Taffe finished with a hat trick and two assists.

Karlson had three assists and was plus-4.

Penguins defenseman Ben Lovejoy was also a member of the winning team.

Penguins forward Chris Minard played for Team Canada and did not score.

Players are split, according to their nation of berth, for the AHL All-Star Classic. The Canadians take on a team made up of players from the rest of the world.

AHL teams returned to action Thursday and after a grueling three-day stretch, the Senators had moved into playoff position by taking over sole possession of fourth place in the East Division.

The Senators played two games in Texas, Thursday and Friday, then traveled home for Saturday night’s home game, a 4-2 victory over the Springfield Falcons.

“This was as crazy as I’ve ever seen,” Senators goalie Jeff Glass said after making 26 saves in the win. “Up this morning for the bus at 5:15. Bus to plane to another bus and, in between, trying to get some food in you.

“Having a travel day and a home game in the same day is a little strange.”

Stranger still was that the Senators could be sharp under the circumstances, jumping out to a two-goal lead in the first nine minutes and staying in front the rest of the way.

“We went straight to the rink,” Glass said of the final leg of the journey, an hour on the bus from Syracuse. “We got here about 3:30. Guys had time to run home quick if they needed something, but most guys just stayed right here until it was time to get ready.”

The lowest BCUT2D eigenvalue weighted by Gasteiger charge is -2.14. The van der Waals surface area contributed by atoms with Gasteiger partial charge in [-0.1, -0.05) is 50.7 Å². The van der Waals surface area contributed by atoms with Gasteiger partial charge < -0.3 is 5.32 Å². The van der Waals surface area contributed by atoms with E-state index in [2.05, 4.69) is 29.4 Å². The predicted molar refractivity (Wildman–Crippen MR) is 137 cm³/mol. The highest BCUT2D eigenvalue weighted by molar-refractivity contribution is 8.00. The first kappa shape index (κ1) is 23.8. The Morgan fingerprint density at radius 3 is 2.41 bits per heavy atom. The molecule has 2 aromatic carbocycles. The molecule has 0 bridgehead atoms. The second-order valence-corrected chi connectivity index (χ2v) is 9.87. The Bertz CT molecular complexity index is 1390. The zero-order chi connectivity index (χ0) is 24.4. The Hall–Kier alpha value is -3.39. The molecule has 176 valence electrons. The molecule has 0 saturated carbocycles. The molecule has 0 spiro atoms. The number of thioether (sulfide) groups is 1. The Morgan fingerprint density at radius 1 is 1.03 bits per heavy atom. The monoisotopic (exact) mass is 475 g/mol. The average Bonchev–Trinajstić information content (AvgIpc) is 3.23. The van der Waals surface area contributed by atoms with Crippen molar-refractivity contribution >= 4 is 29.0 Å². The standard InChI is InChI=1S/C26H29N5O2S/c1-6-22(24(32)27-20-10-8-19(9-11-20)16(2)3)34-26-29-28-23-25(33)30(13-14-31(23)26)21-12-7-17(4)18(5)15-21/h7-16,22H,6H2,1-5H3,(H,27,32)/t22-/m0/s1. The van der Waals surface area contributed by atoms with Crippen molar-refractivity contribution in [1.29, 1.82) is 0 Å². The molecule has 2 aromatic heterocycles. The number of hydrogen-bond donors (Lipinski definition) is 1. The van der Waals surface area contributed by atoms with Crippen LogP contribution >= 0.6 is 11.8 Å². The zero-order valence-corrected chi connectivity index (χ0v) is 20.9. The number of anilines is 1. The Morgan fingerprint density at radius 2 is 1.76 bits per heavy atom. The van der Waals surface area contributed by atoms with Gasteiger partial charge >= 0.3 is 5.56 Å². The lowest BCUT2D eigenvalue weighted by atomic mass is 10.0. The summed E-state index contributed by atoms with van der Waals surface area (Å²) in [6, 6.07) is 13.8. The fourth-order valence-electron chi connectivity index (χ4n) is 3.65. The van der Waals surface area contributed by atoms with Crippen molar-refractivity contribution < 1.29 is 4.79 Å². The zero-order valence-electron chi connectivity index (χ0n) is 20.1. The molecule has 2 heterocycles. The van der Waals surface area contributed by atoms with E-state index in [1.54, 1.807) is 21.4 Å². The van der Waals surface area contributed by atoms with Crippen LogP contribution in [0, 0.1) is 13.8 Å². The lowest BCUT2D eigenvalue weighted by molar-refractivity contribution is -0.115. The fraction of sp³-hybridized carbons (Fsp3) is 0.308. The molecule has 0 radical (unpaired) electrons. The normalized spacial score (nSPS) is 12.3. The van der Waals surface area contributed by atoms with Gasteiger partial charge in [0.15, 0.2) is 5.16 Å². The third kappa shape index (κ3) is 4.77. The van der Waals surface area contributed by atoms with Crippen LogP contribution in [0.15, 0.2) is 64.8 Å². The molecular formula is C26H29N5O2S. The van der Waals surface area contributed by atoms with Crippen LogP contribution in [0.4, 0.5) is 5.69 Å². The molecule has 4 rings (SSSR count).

Glass learned of his start at 5:15 when he boarded the bus.

“I knew first thing in the morning and knew it was going to be a tough game,” said Glass, who credited his teammates for making the task a bit easier.

Drew Fata and Derek Couture scored the early goals.

Couture finished with two goals, his first two in four games since joining the team after starting the season in Austria.

In high school basketball, neither first-half Division 3 champion was able to get through the second-half opener.

The Mountain View boys, who were unbeaten in the first half, were knocked off by Montrose, 39-35.

Alan Charles hit three 3-pointers while scoring 16 points to lead Montrose. Rob Volk added eight points and eight rebounds.

Luke Jenkins led Mountain View with 12 points.

The Forest City girls, who won the first half, opened the second half with a 42-39 loss at Elk Lake.

Mountain View edged Montrose, 55-53, in a second-half opener between two of the three teams that were in a playoff after finishing the first half at 5-2.

Sara Evans led the Lady Eagles with 18 points, with the help of four 3-pointers. Alex Lynn went 8-for-11 from the line while adding 12 points and Kayla Kazmierski had 11.

Katelyn Spellman had 11 points for Montrose, which cut an eight-point deficit to two in the fourth quarter.

The Montrose boys followed up the win over Mountain View with another hard-fought victory, 58-53, over Lackawanna Trail in overtime.

Jeff Liddick scored 15 points, Charles had 14 and Volk 10 to offset a 24-point performance by Trail’s Bobby Pacholec.

The Meteors closed out the week at 3-0 with Saturday’s 63-47 win over Blue Ridge.

Kyle Bonnice scored 13 points and Bill Stranburg added 12 for the Meteors, who outscored the Raiders in every quarter.

Kurt Post had 14 points and Marvin Green 11 for Blue Ridge.